If you are a parent, have an age-appropriate, open conversation about our bodies, sex and boundaries with your child. One of the best protective measures is the relationship you have with your child. Understand why children are afraid to tell. It might be so as not to disappoint you, fear of shame, or threats they would not be able to fence. Physical signs are not common other than perhaps headaches, physical excuses to not attend practice, depression or anxiety. Look for abrupt changes in a child’s behavior about fencing, their mood, or engagement with peers. Recognize a child may be attempting to talk to you about their concerns indirectly and will shut down if you respond emotionally or negatively. Being proactive, talking bout private parts, talking about personal boundaries, and talking about your child’s right to say, “No” are good parenting practices. Tell your child to trust their gut feelings and what type of touching is okay. Continue to talk about boundaries as your child grows and as they mature. Boundary violations include:
Touching private parts.
Touch that is uncomfortable or excessive.
Speaking in a sexual way or showing sexual media.
Asking a secret be kept, or having interactions that are overly private.
Asking or encouraging a youth to be in an isolated situation.
Gifts and special privileges that are exclusive, excessive or kept private.
As a trusted adult in a fencing community or parent, think about what you would say, do, and who you would consult with about the choices you will make next if a child discourses a boundary violation has occurred or is occurring. For more information about talking with children go here.
Reacting responsibly means understanding how to respond to disclosures, discovering and having suspicion of sexual abuse. There are three reasons we need to react to sexual abuse: 1. A child discloses sexual abuse to us. 2. We discover sexual abuse ourselves. 3. We have reason to suspect it.
If a child discloses sexual abuse to you:
Listen calmly and openly.
Don’t fill in the gaps or rush to “get to the bottom of it.”
Don’t ask leading questions about the details. Questions that come across as judgment and can confuse the memory of events.
Only ask open-ended questions like, “What happened next?” or “It’s okay to tell me more, you can tell me whatever you want.”
Say, “I believe you.”
Say, “What happened is not your fault.”
Say, “I’m the adult and it’s my job to protect you.”
Tell the child, “This takes courage. I am proud of you telling me.”
Don’t promise the information can be kept confidential.
Seek the help of a professional who is trained to talk with the child about sexual abuse. Let a professional collect the details form a child. Professional guidance is critical in the child’s healing and to any criminal prosecution.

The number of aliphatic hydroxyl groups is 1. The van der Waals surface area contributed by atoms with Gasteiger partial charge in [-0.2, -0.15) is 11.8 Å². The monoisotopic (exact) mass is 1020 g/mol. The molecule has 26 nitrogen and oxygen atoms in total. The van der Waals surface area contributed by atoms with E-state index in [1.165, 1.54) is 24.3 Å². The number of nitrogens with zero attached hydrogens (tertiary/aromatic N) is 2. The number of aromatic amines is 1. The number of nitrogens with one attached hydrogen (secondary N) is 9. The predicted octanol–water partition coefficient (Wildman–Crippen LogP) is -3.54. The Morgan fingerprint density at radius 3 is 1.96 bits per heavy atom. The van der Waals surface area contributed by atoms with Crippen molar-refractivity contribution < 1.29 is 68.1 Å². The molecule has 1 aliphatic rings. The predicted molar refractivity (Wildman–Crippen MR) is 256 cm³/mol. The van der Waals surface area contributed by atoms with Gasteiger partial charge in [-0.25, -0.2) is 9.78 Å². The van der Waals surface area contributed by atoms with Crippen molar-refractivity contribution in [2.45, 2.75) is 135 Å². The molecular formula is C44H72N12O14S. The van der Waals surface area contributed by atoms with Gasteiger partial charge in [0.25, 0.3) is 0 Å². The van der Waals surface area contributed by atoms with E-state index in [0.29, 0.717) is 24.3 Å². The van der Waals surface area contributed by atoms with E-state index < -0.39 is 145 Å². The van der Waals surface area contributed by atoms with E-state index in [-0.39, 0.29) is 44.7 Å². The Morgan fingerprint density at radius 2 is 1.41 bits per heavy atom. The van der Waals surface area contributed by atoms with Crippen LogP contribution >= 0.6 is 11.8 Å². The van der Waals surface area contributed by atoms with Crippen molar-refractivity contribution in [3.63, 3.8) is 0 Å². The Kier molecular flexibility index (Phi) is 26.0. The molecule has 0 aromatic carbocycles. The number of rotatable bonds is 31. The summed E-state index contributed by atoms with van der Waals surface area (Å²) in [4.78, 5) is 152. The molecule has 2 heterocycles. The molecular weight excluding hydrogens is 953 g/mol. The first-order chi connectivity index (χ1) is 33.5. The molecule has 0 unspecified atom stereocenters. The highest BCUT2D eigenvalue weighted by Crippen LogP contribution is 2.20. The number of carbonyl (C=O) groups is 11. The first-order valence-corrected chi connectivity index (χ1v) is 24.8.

Don’t make broad promises about the future.
Important: Be careful about showing anger towards the offender. The child may have mixed feelings about the offender because the offender is often someone trusted or even loved by the child. Showing anger towards the offender can sometimes feel out-of-control or threatening to the child. Also, the child may already feel guilty. Expressions of disgust or anger about the offender may feel like judgement to the child as if, “I must be terrible too.”
When you report, report to the police or to child protective services. Many states have a child advocacy centers, these places are often viewed as the best places to go first. In some states you are required to report or it could be a felony offense. As a reporter you will also need to seek support from other adults as you process your own emotions. To contact a children’s advocacy center near you, contact the National Children’s Alliance at www.nationalchildrensalliance.org or call 1-800-239-9950. There is also the SafeSport reporting agency for Olympic Sports.
Most readers, at this point, only have suspicions. Suspicion means at a minimum, you need to set some limits or ask some questions. Offenders are rarely caught in the act of abusing a child, but they’re often seen breaking the rules and pressing boundaries.
Youth serving organizations assume an obligation of integrity and public trust when they open their doors to children. Fencing clubs are ethically bound to safeguard children. We must act as a community to: 1. Learn facts about sexual abuse. 2. Minimize opportunity for offenders. 3. Talk about it. 4. Recognize signs and 5. React responsibly. Act as a community!
If you realize you have abused after reading this article, there are people who can help you with appropriate sexual boundaries. Even if you haven’t yet abused, but have thought about it, please visit the Association for the Treatment of Sexual Offenders.
Fencing community, thank you for reading. Sexual abuse is a taboo subject, and difficult to talk about. #Metoo stories should be a hashtag that ends with this generation. Abuse is happening in the fencing community. I believe we can all make a difference with education and creating spaces within our communities to talk about this very hard topic. No outside entity is going to fix this for us. Please share this post and talk with your fencing community and your children today.
Licensed Professional Counselor and Fencing Master